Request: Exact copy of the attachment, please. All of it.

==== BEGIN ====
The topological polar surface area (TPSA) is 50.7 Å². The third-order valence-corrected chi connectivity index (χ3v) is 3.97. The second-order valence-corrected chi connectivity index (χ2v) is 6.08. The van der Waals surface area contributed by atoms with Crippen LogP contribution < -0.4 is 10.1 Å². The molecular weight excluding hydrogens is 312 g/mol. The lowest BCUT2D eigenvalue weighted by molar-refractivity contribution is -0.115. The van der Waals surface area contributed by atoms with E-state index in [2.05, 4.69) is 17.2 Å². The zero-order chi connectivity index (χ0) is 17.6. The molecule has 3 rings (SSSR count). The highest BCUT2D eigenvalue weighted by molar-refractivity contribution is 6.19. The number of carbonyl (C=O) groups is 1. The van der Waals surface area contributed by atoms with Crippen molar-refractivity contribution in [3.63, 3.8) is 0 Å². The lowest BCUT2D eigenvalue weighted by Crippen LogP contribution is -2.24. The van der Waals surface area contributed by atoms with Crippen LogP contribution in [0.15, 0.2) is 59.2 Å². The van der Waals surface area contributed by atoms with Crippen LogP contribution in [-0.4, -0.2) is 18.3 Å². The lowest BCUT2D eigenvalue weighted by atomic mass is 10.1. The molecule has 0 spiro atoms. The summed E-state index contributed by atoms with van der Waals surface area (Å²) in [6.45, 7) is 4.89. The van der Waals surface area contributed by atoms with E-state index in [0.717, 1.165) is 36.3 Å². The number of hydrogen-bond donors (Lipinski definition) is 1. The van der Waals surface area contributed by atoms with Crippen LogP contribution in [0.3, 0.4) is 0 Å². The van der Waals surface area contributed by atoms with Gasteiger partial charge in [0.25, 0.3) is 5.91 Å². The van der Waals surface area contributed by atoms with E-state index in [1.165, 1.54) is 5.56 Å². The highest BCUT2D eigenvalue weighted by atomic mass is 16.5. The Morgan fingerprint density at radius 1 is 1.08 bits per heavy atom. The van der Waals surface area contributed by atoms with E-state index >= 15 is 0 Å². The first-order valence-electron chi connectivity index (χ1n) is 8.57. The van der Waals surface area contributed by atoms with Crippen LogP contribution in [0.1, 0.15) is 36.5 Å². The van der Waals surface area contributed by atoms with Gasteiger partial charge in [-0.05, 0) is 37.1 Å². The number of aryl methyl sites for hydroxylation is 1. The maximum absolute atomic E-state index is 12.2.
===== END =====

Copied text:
The topological polar surface area (TPSA) is 50.7 Å². The third-order valence-corrected chi connectivity index (χ3v) is 3.97. The second-order valence-corrected chi connectivity index (χ2v) is 6.08. The van der Waals surface area contributed by atoms with Crippen LogP contribution < -0.4 is 10.1 Å². The molecular weight excluding hydrogens is 312 g/mol. The lowest BCUT2D eigenvalue weighted by molar-refractivity contribution is -0.115. The van der Waals surface area contributed by atoms with E-state index in [2.05, 4.69) is 17.2 Å². The zero-order chi connectivity index (χ0) is 17.6. The molecule has 3 rings (SSSR count). The highest BCUT2D eigenvalue weighted by molar-refractivity contribution is 6.19. The number of carbonyl (C=O) groups is 1. The van der Waals surface area contributed by atoms with Crippen molar-refractivity contribution in [3.63, 3.8) is 0 Å². The lowest BCUT2D eigenvalue weighted by Crippen LogP contribution is -2.24. The van der Waals surface area contributed by atoms with Crippen LogP contribution in [0.15, 0.2) is 59.2 Å². The van der Waals surface area contributed by atoms with Crippen LogP contribution in [-0.4, -0.2) is 18.3 Å². The lowest BCUT2D eigenvalue weighted by atomic mass is 10.1. The molecule has 0 spiro atoms. The summed E-state index contributed by atoms with van der Waals surface area (Å²) in [6.45, 7) is 4.89. The van der Waals surface area contributed by atoms with E-state index in [0.717, 1.165) is 36.3 Å². The number of hydrogen-bond donors (Lipinski definition) is 1. The van der Waals surface area contributed by atoms with Crippen LogP contribution in [0.3, 0.4) is 0 Å². The van der Waals surface area contributed by atoms with Gasteiger partial charge in [0.25, 0.3) is 5.91 Å². The van der Waals surface area contributed by atoms with E-state index in [1.165, 1.54) is 5.56 Å². The highest BCUT2D eigenvalue weighted by atomic mass is 16.5. The Morgan fingerprint density at radius 1 is 1.08 bits per heavy atom. The van der Waals surface area contributed by atoms with E-state index >= 15 is 0 Å². The first-order valence-electron chi connectivity index (χ1n) is 8.57. The van der Waals surface area contributed by atoms with Crippen LogP contribution in [0.1, 0.15) is 36.5 Å². The van der Waals surface area contributed by atoms with Gasteiger partial charge in [-0.05, 0) is 37.1 Å². The number of aryl methyl sites for hydroxylation is 1. The maximum absolute atomic E-state index is 12.2.